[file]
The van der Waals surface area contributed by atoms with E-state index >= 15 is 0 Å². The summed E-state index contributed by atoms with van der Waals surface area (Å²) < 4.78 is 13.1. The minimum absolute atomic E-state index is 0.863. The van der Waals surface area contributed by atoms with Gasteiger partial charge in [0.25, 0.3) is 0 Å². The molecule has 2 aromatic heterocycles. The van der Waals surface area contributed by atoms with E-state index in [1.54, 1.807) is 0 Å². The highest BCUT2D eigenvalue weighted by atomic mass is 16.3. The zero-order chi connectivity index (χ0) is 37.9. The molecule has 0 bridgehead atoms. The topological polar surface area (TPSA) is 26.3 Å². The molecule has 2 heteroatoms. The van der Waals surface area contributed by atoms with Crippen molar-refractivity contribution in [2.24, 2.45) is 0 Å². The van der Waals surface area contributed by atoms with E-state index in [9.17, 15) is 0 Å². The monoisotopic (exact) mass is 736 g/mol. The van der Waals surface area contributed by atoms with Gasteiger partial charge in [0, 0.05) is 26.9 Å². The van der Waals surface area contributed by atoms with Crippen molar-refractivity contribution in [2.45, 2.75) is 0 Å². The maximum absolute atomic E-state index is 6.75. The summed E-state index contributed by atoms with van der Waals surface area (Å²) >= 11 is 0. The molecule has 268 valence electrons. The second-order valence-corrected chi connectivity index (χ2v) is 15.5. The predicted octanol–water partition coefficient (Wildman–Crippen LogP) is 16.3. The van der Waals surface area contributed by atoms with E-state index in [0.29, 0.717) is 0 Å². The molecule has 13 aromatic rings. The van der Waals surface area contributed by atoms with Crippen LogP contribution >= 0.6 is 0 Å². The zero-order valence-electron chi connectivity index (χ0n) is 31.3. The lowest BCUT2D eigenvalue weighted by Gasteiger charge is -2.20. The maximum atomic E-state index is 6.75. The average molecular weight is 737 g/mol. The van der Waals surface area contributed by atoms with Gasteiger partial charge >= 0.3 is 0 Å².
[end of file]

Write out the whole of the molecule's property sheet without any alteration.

The van der Waals surface area contributed by atoms with E-state index >= 15 is 0 Å². The summed E-state index contributed by atoms with van der Waals surface area (Å²) < 4.78 is 13.1. The minimum absolute atomic E-state index is 0.863. The van der Waals surface area contributed by atoms with Gasteiger partial charge in [0.25, 0.3) is 0 Å². The molecule has 2 aromatic heterocycles. The van der Waals surface area contributed by atoms with E-state index in [1.54, 1.807) is 0 Å². The highest BCUT2D eigenvalue weighted by atomic mass is 16.3. The zero-order chi connectivity index (χ0) is 37.9. The molecule has 0 bridgehead atoms. The topological polar surface area (TPSA) is 26.3 Å². The molecule has 2 heteroatoms. The van der Waals surface area contributed by atoms with Crippen molar-refractivity contribution in [2.24, 2.45) is 0 Å². The van der Waals surface area contributed by atoms with E-state index in [9.17, 15) is 0 Å². The monoisotopic (exact) mass is 736 g/mol. The van der Waals surface area contributed by atoms with Gasteiger partial charge in [0, 0.05) is 26.9 Å². The van der Waals surface area contributed by atoms with Crippen molar-refractivity contribution in [2.45, 2.75) is 0 Å². The maximum absolute atomic E-state index is 6.75. The summed E-state index contributed by atoms with van der Waals surface area (Å²) >= 11 is 0. The molecule has 268 valence electrons. The second-order valence-corrected chi connectivity index (χ2v) is 15.5. The predicted octanol–water partition coefficient (Wildman–Crippen LogP) is 16.3. The van der Waals surface area contributed by atoms with E-state index in [0.29, 0.717) is 0 Å². The molecule has 13 aromatic rings. The van der Waals surface area contributed by atoms with Crippen LogP contribution >= 0.6 is 0 Å². The zero-order valence-electron chi connectivity index (χ0n) is 31.3. The lowest BCUT2D eigenvalue weighted by Gasteiger charge is -2.20. The maximum atomic E-state index is 6.75. The average molecular weight is 737 g/mol. The van der Waals surface area contributed by atoms with Gasteiger partial charge >= 0.3 is 0 Å².